Punch, or the London Charivari, Volume 1, Complete eBook

This eBook from the Gutenberg Project consists of approximately 1,359 pages of information about Punch, or the London Charivari, Volume 1, Complete.

Prince Albert’s household is to be entirely re-modelled, and one or two new offices are to be added, the want of which has hitherto occasioned his Royal Highness much inconvenience.  Of these, we are only authorised in alluding, at present, to Tooth-brush in Ordinary, and Shaving-pot in Waiting.  There is no foundation for the report that there is to be a Lord High Clothes-brush, or Privy Boot-jack.

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The following letter has been addressed to us by a certain party, who, as our readers will perceive, has been one of the sufferers by the late clearance made in a fashionable establishment at the West-end:—­

DEAR PUNCH.—­As you may not be awair of the mallancoly change wich as okkurred to the pore sarvunts here, I hassen to let you no—­that every sole on us as lost our plaices, and are turnd owt—­wich is a dredful klamity, seeing as we was all very comfittible and appy as we was.  I must say, in gustis to our Missus, that she was very fond of us, and wouldn’t have parted with one of us if she had her will:  but she’s only a O in her own howse, and is never aloud to do as she licks.  We got warning reglar enuff, but we still thort that somethink might turn up in our fever.  However, when the day cum that we was to go, it fell upon us like a thunderboat.  You can’t imagine the kunfewshion we was all threw into—­every body packing up their little afares, and rummidging about for any trifele that wasn’t worth leaving behind.  The sarvunts as is cum in upon us is a nice sett; they have been a long wile trying after our places, and at last they have suckseeded in underminding us; but it’s my oppinion they’ll never be able to get through the work of the house;—­all they cares for is the vails and purkussites.  I forgot to menshun that they hadn’t the decency to wait till we was off the peremasses, wich I bleave is the etticat in sich cases, but rushed in on last Friday, and tuck possession of all our plaices before we had left the concirn.  I leave you to judge by this what a hurry they was to get in.  There’s one comfurt, however, that is—­we’ve left things in sich a mess in the howse, that I don’t think they’ll ever be able to set them to rites again.  This is all at present from your afflickted friend,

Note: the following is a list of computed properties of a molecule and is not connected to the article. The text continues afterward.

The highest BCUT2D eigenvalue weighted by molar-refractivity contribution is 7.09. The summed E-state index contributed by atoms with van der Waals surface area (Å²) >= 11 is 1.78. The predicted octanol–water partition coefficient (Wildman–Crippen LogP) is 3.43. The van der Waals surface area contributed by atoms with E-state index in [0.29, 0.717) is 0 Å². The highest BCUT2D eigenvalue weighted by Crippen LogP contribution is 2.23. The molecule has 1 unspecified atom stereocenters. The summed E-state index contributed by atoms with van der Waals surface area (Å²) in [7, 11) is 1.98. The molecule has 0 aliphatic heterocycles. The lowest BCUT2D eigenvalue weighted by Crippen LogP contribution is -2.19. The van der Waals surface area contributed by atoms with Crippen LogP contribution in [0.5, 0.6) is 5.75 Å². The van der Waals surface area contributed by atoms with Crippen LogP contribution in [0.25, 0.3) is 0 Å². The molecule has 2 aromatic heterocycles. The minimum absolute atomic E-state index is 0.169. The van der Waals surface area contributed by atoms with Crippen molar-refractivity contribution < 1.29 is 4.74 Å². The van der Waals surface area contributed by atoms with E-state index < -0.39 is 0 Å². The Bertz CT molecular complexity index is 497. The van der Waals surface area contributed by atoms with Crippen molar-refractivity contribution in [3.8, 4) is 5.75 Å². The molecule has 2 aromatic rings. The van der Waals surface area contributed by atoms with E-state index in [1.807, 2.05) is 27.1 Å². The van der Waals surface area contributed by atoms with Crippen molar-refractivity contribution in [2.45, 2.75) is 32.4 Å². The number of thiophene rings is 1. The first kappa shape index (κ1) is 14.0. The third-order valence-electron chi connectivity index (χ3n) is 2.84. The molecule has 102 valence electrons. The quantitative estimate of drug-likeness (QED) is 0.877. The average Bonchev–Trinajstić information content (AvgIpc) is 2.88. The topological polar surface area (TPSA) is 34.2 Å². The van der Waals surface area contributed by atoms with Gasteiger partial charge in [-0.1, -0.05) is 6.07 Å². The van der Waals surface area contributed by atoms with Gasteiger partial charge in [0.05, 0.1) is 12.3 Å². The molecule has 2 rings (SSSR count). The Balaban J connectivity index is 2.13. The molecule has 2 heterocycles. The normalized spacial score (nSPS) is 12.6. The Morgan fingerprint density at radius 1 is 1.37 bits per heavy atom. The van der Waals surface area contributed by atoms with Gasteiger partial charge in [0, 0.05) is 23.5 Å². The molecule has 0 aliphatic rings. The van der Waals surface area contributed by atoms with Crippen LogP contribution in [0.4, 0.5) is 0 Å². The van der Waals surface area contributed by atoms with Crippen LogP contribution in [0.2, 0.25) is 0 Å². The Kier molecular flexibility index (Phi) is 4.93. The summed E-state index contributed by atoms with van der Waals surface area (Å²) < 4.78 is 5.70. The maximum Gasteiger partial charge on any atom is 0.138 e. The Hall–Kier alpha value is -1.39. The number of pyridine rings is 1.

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“I declare I never knew a flatter companion than yourself,” said Tom of Finsbury, the other evening, to the lion of Lambeth.  “Thank you, Tom,” replied the latter; “but all the world knows that you’re a flatter-er.”  Tom, in nautical phrase, swore, if he ever came athwart his Hawes, that he would return the compliment with interest.

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  —­“Here, methinks,
  Truth wants no ornament.”—­ROGERS.

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Punch, or the London Charivari, Volume 1, Complete from Project Gutenberg. Public domain.
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